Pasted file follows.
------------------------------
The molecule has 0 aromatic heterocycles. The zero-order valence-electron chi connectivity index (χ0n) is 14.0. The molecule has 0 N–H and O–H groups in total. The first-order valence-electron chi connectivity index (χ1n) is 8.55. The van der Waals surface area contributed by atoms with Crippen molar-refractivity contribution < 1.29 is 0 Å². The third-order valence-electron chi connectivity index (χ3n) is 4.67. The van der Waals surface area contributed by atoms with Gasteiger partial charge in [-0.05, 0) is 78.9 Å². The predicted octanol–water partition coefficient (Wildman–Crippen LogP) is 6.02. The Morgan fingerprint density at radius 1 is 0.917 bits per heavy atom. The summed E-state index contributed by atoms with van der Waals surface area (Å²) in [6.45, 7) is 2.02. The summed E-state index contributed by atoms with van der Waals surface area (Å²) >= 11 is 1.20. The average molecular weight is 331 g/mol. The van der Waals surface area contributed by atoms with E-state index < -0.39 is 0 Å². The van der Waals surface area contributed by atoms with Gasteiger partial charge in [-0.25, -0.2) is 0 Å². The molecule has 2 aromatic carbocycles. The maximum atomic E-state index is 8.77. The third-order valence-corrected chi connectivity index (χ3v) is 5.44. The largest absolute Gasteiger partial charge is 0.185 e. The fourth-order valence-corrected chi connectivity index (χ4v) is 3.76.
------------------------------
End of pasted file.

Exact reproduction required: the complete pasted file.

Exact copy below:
The molecule has 0 aromatic heterocycles. The zero-order valence-electron chi connectivity index (χ0n) is 14.0. The molecule has 0 N–H and O–H groups in total. The first-order valence-electron chi connectivity index (χ1n) is 8.55. The van der Waals surface area contributed by atoms with Crippen molar-refractivity contribution < 1.29 is 0 Å². The third-order valence-electron chi connectivity index (χ3n) is 4.67. The van der Waals surface area contributed by atoms with Gasteiger partial charge in [-0.05, 0) is 78.9 Å². The predicted octanol–water partition coefficient (Wildman–Crippen LogP) is 6.02. The Morgan fingerprint density at radius 1 is 0.917 bits per heavy atom. The summed E-state index contributed by atoms with van der Waals surface area (Å²) in [6.45, 7) is 2.02. The summed E-state index contributed by atoms with van der Waals surface area (Å²) >= 11 is 1.20. The average molecular weight is 331 g/mol. The van der Waals surface area contributed by atoms with E-state index < -0.39 is 0 Å². The van der Waals surface area contributed by atoms with Gasteiger partial charge in [-0.25, -0.2) is 0 Å². The molecule has 2 aromatic carbocycles. The maximum atomic E-state index is 8.77. The third-order valence-corrected chi connectivity index (χ3v) is 5.44. The largest absolute Gasteiger partial charge is 0.185 e. The fourth-order valence-corrected chi connectivity index (χ4v) is 3.76.